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Maggie Gyllenhaal as Lee Holloway
Miss Holloway (Maggie Gyllenhaal), takes a letter...

cast: James Spader, Maggie Gyllenhaal, Jeremy Davies, Stephen McHattie, and Lesley Ann Warren

director: Steven Shainberg

106 minutes (18) 2002
widescreen ratio 1.77:1
Tartan DVD Region 0 retail

RATING: 9/10
reviewed by Rob Marshall
Based on a story by Mary Gaitskill, this is an amusing black comedy about office romance, sexual politics, and spanking.
   After she is released from a state psychiatric hospital, following treatment for 'self-harm', quirky masochist Lee Holloway (Maggie Gyllenhaal, Donnie Darko) needs to escape from her troubled life at home with drunkard dad Burt (Stephen McHattie) and overprotective mum Joan (Lesley Ann Warren). Everyone's happy when Lee gets her first-ever job, as a secretary to eccentric local lawyer E. Edward Grey (James Spader, Crash). But their boring professional relationship becomes something else entirely when Lee's ineptitude as a copy-typist provokes farcically violent outbursts from the usually restrained and oddly-mannered Mr Grey. However, Lee's surprising reaction is to become obsessed with an increasingly bizarre cycle of dominant-assertive, compulsive-submissive, sexually deviant behaviour, until she gets fired. Lee is now free to marry her dull boyfriend Peter (Jeremy Davies), but her twisted true love story with the lonely Grey man isn't over yet...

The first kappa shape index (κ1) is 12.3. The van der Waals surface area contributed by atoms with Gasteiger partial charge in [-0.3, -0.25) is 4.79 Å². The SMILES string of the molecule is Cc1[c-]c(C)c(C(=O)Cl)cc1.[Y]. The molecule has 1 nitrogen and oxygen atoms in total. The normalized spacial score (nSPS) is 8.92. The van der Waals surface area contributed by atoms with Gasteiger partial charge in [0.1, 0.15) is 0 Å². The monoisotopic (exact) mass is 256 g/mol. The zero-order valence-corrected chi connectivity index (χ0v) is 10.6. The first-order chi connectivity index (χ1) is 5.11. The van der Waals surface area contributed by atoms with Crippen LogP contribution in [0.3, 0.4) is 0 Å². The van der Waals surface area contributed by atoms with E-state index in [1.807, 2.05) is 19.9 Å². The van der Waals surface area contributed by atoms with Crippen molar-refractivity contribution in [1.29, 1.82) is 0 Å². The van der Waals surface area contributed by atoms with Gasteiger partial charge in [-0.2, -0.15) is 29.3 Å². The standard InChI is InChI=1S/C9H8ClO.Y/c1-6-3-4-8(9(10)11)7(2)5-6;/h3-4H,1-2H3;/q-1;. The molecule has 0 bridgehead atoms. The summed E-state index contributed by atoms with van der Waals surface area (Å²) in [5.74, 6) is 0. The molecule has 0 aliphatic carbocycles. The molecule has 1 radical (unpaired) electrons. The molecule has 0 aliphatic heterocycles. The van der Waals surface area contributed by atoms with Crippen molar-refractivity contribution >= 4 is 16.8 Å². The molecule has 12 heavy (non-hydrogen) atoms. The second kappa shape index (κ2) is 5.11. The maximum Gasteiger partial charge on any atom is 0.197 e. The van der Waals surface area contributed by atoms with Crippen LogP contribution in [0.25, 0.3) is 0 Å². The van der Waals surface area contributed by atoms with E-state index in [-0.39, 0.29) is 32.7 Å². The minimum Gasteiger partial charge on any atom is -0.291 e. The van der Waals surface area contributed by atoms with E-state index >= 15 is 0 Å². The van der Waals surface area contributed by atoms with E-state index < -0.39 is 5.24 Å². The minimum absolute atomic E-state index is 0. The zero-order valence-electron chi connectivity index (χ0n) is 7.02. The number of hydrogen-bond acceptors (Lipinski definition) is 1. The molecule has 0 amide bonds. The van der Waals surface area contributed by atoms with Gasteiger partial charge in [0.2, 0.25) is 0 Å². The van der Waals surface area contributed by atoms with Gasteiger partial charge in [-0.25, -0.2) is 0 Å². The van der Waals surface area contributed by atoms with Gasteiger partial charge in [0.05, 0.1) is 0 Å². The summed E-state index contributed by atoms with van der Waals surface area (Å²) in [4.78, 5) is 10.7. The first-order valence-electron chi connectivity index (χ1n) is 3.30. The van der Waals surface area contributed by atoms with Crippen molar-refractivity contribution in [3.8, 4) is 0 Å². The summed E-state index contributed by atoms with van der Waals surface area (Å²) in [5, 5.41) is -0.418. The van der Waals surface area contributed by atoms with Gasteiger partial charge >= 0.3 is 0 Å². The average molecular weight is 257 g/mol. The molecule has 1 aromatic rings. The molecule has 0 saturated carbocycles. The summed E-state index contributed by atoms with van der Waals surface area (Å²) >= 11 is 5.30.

Sadomasochistic melodrama is about as un-Hollywood as it's possible to get in the mainstream of independent cinema. Director Steven Shainberg marks out the territory in a witty prologue, as Lee efficiently goes about varied secretarial duties with both arms held outward in a bondage yoke - leading to the main story told in flashback 'six months earlier' when the delightfully kinky couple's perverse sexual fantasy begins. There is much wacky imagination and subtle poignancy here, and it's important to note that the SM scenes are nearly always funny instead of sleazy so Secretary works as a weird kind of 'date movie', too!
   Some brilliant acting by young Gyllenhaal, feisty and hypnotic in her portrayal of Lee's awakening secret personality, is evenly balanced by Spader's peculiar and expressive charm as the clearly tormented lawyer, whose secret shame over what he does to Lee almost brings him down. Although the movie's dramatic climax is an unfortunate copout, seeming closer to the conventional An Officer And A Gentleman than the unsettling Blue Velvet, it doesn't undermine the quirky candour of its preceding events, or the neatly ambiguous epilogue.
   Secretary deserves a wider audience than it's likely to get, and should be known for more than just having last year's most provocative poster. Tartan's DVD boasts anamorphic format and Dolby digital or DTS 5.1 audio in English, but there are no subtitles. Disc extras include interviews with Gyllenhaal (lively and intelligent), Spader (super-cool but not especially articulate), and Shainberg (at times overly animated, even if we'd expect him to be enthusiastic), plus film-biographical 'CV' info. There's a standard behind-the-scenes featurette, a super commentary by the director with screenwriter Erin Cressida Wilson, a theatrical trailer and TV spots.

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